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Saxon Tribe rules in Upper Thames
- Many Saxon
groups settled in Berkshire: the Raeddingas,
the Sunningas, the Horningas. The first and most important were called the 'Gewissae'
- Their name means 'the trusted ones'.
So historians think they were mercenary
soldiers hired by the Romano-British to fight off attacks from
other Saxon groups.
- These soldiers wore special
buckles and belts. These have been found in Saxon graves at Blewbury,
Long Wittenham and Dorchester-on-Thames.
- Dorchester is across the river
in Oxfordshire. It was a Roman town and was probably where the
mercenaries were first stationed.
- Archaeologists have found a big
Saxon cemetery at Long Wittenham in Berkshire. It is across the river
from Dorchester. People were buried there from the
- Some of these people may
have been Christians. One boy had a Frankish bucket in his grave
covered with pictures of Jesus and the Christian 'Chi-Rho' symbol.
- Some of the men buried there
seem to have been Frankish thanes (from France).
- Nearby, several Saxon great
halls have been found using aerial photography. These probably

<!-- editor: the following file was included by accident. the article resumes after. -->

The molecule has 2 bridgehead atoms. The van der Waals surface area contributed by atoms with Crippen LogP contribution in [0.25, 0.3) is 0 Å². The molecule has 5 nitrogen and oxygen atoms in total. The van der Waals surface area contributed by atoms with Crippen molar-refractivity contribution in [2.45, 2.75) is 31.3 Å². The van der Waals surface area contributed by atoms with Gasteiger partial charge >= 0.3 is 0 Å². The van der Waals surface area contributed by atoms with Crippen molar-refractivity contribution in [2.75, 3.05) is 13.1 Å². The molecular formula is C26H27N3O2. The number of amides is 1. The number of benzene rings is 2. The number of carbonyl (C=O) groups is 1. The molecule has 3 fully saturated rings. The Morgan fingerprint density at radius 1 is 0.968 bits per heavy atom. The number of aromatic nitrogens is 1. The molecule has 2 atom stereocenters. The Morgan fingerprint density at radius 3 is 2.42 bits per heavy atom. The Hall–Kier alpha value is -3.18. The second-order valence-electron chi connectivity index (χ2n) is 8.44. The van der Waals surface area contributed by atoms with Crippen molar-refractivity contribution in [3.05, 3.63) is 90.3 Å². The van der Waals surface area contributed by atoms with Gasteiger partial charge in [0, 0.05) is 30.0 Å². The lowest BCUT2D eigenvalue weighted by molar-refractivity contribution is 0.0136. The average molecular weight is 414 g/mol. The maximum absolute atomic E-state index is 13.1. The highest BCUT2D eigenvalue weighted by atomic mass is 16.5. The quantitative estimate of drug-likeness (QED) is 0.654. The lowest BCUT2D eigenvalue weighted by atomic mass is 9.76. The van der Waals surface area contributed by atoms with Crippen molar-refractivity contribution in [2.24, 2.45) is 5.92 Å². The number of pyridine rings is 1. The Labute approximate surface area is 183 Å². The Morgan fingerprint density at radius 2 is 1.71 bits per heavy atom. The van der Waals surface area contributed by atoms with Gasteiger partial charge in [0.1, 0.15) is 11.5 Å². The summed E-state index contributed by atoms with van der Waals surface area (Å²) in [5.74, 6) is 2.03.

made up the palace of the
Kings of the Gewissae.
- The Romano-British were weak in
this area. The leaders of the Gewissae were strong. They seem to have
taken over ruling the Upper Thames Valley.
- The first King of the Gewissae
there was called Ceawlin. Ceawlin died in AD 591. His name is British.
He may have been
buried at Challow, near Wantage. It means 'Ceawlin's
- His brother, Ceol, may have
lived at Cholsey. It means 'Ceol's Island'. His son was the famous
- King Cynegils became a Christian
when St. Birinus preached to him at Blewbury in AD 634.
His son, Cwichelm, may have been buried at 'Cuckhamsley Barrow' in
- The kings took over other Saxon
groups in Southern England and called their kingdom 'Wessex'.
- In AD 690, King Ine moved his
main palace to Winchester in Hampshire. He may also have moved his
Thames Valley palace to Drayton, near
Sutton Courtenay, after he
helped to set up the Abbey at Abingdon not far away.
Or this may have happened earlier. Archaeologists
have dug up Saxon great halls there.